Changes to employers’ responsibilities regarding the provision of PPE

On 6 April 2022 the Personal Protective Equipment at Work (Amendment) Regulations 2022 (PPER 2022) come into force and amend the 1992 Regulations (PPER 1992).

The amended regulations extend employers’ and employees’ duties regarding personal protective equipment (PPE) to limb workers (a) & (b).

The changes mean that if PPE is required, employers must ensure all their workers have sufficient information, instruction and training on the use of PPE.

Limb (a)

Describes those with a contract of employment. This group are employees under the Health and Safety at Work etc Act 1974 and are already in scope of PPER 1992.

Limb (b)

Describes workers who generally have a more casual employment relationship and work under a contract for service and currently do not come under the scope of PPER 1992.

A limb worker will have the duty to use the PPE in accordance with their training and instruction, and ensure it is returned to the storage area provided by their employer.

What this means for limb (b) workers

If a risk assessment indicates that a limb (b) worker requires PPE to carry out their work activities, the employer must carry out a PPE suitability assessment and provide the PPE free of charge as they do for employees.

Employees will be required to use the PPE properly following training and instruction from their employer. If the PPE provided is lost or becomes defective individual employees should report this to their employer.

So what does this mean for employers?

PPER 1992 continues to place a duty on every employer in Great Britain to ensure that suitable PPE is provided to ‘employees’ who may be exposed to a risk to their health or safety while at work.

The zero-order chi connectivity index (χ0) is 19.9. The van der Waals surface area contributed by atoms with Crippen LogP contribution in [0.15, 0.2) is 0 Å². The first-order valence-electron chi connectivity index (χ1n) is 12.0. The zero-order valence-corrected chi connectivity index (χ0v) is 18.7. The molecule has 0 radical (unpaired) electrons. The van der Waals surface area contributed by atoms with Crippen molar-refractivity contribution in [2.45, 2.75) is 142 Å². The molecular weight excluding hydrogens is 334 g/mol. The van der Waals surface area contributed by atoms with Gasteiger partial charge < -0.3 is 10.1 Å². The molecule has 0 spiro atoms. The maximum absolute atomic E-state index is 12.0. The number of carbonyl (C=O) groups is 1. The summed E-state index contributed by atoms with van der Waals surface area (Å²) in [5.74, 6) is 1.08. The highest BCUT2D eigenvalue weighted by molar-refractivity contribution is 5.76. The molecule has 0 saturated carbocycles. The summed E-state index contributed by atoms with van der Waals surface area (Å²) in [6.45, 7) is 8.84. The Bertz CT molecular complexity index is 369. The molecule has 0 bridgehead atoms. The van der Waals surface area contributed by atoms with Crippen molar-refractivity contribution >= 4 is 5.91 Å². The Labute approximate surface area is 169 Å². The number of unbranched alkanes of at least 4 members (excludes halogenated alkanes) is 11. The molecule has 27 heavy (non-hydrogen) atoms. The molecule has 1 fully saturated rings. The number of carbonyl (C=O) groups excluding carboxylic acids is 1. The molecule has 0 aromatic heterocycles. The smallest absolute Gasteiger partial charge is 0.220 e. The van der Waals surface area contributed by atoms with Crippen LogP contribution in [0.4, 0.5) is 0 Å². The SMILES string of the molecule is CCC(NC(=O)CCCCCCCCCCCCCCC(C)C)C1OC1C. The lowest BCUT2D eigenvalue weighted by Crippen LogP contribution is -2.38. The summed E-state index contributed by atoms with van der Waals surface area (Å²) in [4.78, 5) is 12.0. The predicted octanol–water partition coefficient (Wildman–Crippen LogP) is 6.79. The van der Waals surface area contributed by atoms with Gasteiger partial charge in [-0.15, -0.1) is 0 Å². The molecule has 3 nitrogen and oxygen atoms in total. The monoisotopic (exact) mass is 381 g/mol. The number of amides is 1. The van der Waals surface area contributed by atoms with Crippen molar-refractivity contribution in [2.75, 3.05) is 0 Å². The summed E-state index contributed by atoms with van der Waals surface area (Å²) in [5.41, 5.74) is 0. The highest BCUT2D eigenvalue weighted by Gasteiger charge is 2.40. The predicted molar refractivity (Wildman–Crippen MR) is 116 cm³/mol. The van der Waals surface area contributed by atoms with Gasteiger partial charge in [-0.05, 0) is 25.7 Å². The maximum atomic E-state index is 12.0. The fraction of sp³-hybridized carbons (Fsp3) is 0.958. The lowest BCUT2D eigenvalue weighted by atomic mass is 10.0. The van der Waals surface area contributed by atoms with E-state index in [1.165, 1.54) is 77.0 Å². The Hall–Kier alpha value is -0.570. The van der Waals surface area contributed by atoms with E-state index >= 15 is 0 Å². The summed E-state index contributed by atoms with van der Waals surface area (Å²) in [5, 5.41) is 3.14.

As the changes to the regulations extends the duty to supply PPE to limb (b) workers employers need to carefully consider whether the change to UK law apply to them and their workforce and make the necessary preparations to comply.

Please note: These changes do not apply to those who have a ‘self-employed’ status.

In some jobs, failure to use PPE properly can be grounds for disciplinary action or even dismissal. However, an employee can refuse to wear PPE if it puts their safety at risk, because it doesn’t fit properly for example.

In such cases an employee must ask the employer or the firm’s safety representative for the right size or a suitable alternative.

The employer will be responsible for the maintenance, storage and replacement of any PPE they provide.

To ensure that all employees are provided with the correct PPE and know how to use it employees should maintain a record of items issued and training provided to individual employees. The record should also indicate where replacement items of PPE are issued and the reason for such replacement.

Were respiratory protection is needed employers should ensure face fit procedures are implemented undertaken by a competent person.  

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